Certain situations may involve active non-player characters (other characters that are controlled by the game master). In these cases, the game master can choose to have the non-player characters take an action in-between player character actions. Any time that action directly affect a player character, the player can make a roll to use one of their defensive abilities. Dangerous or rapidly changing environments can work in a similar manner, with the situation changing in-between player character actions.

Below are some different tools that have been created in order to assist game masters in creating their world and setting up the challenges of the game.

 

The Crossroads Adventures

This is a set of quirky, ready-made adventures that I am creating for those who want a detailed adventure to work through. The Crossroads Setting will also have a list of characters, locations, and monsters for game masters to work with.

These adventures are set in my Crossroads setting that I am developing. They are whimsical adventures that take inspiration from fairy tales and medieval culture. Each of these adventures was created to be played on the Unfamiliar Heroes podcast series, and the text of each adventure is planned to be released with the podcast episodes. This is very much a work in progress.

Crossroads Character Creation: This character creation sequence is designed for any of the adventures that I have created for the Crossroads setting. The sequence starts with a bit of background and setting information to get players oriented. Next is the character creation itself. Afterwards there is a mini adventure to give the players a taste of game play.

The Owlbear Reintroduction Program: The podcasts of this adventure are currently being released.

Life in the Adventurer’s Academy: Planned adventure.

The Haunted Mill: Planned adventure.

 

Tools for Building Encounters

This will be a collection of tools and advice designed to help game masters creates their own unique challenges and opponents for the players to overcome.

This section is currently being written. More soon!

 

Additional Information

Character advancement system: In addition to single-session games, Magic Goes Awry is designed for ongoing games that take place over multiple sessions. This is a rough draft of what the character advancement system is going to be.

  • Level 1: Character creation. In the current version of the game, all characters gain four main class abilities during character creation. For games with advancement, this system requires starting characters out at a less powerful level by reducing the number of defensive trainings from two to one (step 4 of character creation), reducing the skills from eight total skills to five (step 5), and reducing the number of class abilities from four to two (step 6).
  • Level 2: Gain a skill.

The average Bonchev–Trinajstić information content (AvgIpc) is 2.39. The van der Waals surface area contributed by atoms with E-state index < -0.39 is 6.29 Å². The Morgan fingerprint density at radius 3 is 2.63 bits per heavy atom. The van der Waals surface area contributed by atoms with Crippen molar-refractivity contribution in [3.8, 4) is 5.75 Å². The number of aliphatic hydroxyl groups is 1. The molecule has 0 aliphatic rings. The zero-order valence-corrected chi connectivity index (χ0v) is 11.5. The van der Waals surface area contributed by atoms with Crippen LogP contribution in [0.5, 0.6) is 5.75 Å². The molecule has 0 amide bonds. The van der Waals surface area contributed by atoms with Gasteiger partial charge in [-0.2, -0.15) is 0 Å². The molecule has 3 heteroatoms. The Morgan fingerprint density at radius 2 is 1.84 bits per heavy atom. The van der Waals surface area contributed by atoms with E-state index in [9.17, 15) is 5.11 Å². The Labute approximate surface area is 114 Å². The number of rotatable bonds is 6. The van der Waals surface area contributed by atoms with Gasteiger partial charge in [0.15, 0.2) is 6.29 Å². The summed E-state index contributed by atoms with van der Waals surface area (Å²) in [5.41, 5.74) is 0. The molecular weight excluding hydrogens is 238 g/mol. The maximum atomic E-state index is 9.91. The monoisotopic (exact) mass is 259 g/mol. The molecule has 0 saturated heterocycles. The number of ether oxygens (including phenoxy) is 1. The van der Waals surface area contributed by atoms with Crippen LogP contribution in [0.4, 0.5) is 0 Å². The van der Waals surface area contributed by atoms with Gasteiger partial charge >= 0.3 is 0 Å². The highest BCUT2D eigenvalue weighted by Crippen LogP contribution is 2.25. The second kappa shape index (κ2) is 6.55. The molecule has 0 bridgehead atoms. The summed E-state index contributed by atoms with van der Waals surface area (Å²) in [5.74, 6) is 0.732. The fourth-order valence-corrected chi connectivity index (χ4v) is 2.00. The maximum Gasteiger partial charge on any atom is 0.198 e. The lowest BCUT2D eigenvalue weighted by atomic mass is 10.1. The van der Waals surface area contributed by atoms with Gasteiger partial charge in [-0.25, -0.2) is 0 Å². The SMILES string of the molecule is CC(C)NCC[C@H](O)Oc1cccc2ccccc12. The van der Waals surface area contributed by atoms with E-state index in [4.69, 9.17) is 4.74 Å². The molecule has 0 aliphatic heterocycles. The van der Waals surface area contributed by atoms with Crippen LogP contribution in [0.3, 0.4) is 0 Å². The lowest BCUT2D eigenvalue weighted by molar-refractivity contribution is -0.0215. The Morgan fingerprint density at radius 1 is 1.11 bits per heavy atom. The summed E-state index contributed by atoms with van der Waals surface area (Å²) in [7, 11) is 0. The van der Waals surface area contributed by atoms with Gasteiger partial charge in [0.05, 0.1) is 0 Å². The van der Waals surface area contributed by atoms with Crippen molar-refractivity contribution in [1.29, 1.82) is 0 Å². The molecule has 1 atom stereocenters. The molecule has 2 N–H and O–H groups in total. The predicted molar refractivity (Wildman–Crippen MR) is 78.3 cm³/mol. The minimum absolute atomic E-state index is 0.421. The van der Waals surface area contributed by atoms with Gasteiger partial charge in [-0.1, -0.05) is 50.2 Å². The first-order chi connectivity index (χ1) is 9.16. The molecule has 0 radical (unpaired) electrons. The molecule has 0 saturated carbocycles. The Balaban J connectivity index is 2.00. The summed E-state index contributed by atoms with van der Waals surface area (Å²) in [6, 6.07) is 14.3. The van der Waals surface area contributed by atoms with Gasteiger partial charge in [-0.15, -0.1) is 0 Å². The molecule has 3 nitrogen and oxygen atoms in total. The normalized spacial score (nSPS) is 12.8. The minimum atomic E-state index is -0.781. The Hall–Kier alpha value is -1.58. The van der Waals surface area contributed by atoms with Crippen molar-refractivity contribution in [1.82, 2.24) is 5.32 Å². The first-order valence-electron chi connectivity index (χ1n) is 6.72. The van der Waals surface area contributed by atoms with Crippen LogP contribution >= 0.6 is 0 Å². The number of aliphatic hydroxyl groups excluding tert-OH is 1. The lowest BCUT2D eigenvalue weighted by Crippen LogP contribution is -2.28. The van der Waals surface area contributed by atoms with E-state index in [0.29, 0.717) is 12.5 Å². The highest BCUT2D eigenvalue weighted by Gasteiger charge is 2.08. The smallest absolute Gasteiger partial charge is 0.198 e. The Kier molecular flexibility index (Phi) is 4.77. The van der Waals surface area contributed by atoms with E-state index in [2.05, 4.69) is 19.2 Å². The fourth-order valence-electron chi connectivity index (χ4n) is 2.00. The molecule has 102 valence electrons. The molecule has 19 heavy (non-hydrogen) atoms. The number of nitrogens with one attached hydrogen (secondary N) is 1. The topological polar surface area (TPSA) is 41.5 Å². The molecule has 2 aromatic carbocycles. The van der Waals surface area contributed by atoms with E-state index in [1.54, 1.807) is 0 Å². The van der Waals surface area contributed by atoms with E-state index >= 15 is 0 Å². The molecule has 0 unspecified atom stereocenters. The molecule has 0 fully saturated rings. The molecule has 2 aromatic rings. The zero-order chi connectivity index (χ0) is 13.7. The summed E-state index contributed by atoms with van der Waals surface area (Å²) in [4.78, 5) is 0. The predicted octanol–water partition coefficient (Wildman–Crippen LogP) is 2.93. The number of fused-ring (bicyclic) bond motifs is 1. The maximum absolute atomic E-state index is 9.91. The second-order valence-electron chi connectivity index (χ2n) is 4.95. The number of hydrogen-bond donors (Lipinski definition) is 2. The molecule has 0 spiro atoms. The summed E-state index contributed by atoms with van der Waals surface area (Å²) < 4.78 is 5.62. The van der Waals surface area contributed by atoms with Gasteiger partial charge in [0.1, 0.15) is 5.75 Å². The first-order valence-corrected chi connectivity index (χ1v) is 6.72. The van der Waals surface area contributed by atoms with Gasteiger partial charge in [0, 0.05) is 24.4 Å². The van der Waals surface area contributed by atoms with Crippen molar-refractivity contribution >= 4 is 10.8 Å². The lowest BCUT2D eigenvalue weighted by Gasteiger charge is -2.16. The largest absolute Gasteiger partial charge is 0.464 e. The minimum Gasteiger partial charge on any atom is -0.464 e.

• Level 3: Gain a class ability.
  • Level 4: Gain a defensive training.
  • Level 5: Gain a skill.
  • Level 6: Gain a skill.
  • Level 7: Gain a class ability. (This is the level of the standard game characters.)
  • Level 8: Gain a skill.
  • Level 9: Gain a skill.
  • Level 10: Gain a class ability.
  • Level 11: Gain a skill.
  • Level 12: Gain a skill.
  • Level 13: Gain a class ability.

Optional rules: An alternate dice-rolling system, which produces more frequent failures, can be found on the “Optional Rules” page.

Coming soon: Website editing of Magic Goes Awry (fixing typos and clarifying language). Printable character sheets. More accessibility features (links to dice-rolling programs; plus, I am going to do more research on how to make this website and game as accessible as possible). Additional discussion of things like hit points (wounds) and initiative (turn order) that addresses these features, which are common to many games like Dungeons & Dragons (possibly with rules for those who want them). Optional rules for race/species abilities. Additional items and services for the items list. Additional game master information for building encounters and running games. Possibly some example monsters and a mini game module. Different versions of the game for different purposes (a simplified game for short game sessions and a version for games with advancement). Any awesome class abilities that I manage to think up.

Licensing: Magic Goes Awry, the Crossroads Setting, and the Crossroads Adventures are all copyright Fay Onyx, 2018.

5 Responses to “Magic Goes Awry”

  1. Gryphyl says:

    This looks good so far! Looks like you missed out a number on point 3 of character creation though (“Choose your number, from 2 to [?]”). I’m guessing it should be 5?

    Also, you say you can only roll four dice in very special circumstances – but if you do roll four dice and succeed on all of them, does anything extra happen, or is it still a crit the same as with three dice?

    • FayOnyx says:

      I replied to you. I’m sleepy so it didn’t go in as a reply to you and is just in the main thread instead. Thanks for your comment!

  2. FayOnyx says:

    Thank you Gryphyl! It is supposed to be 5 and I fixed it.

    Also, good question! I think I’d leave that up to the game master to decide based on how epic the game is. I’ve done the math and for a character doing what they are best at it is nearly a one in five chance of getting four successes when rolling four dice, so it isn’t going to be super rare.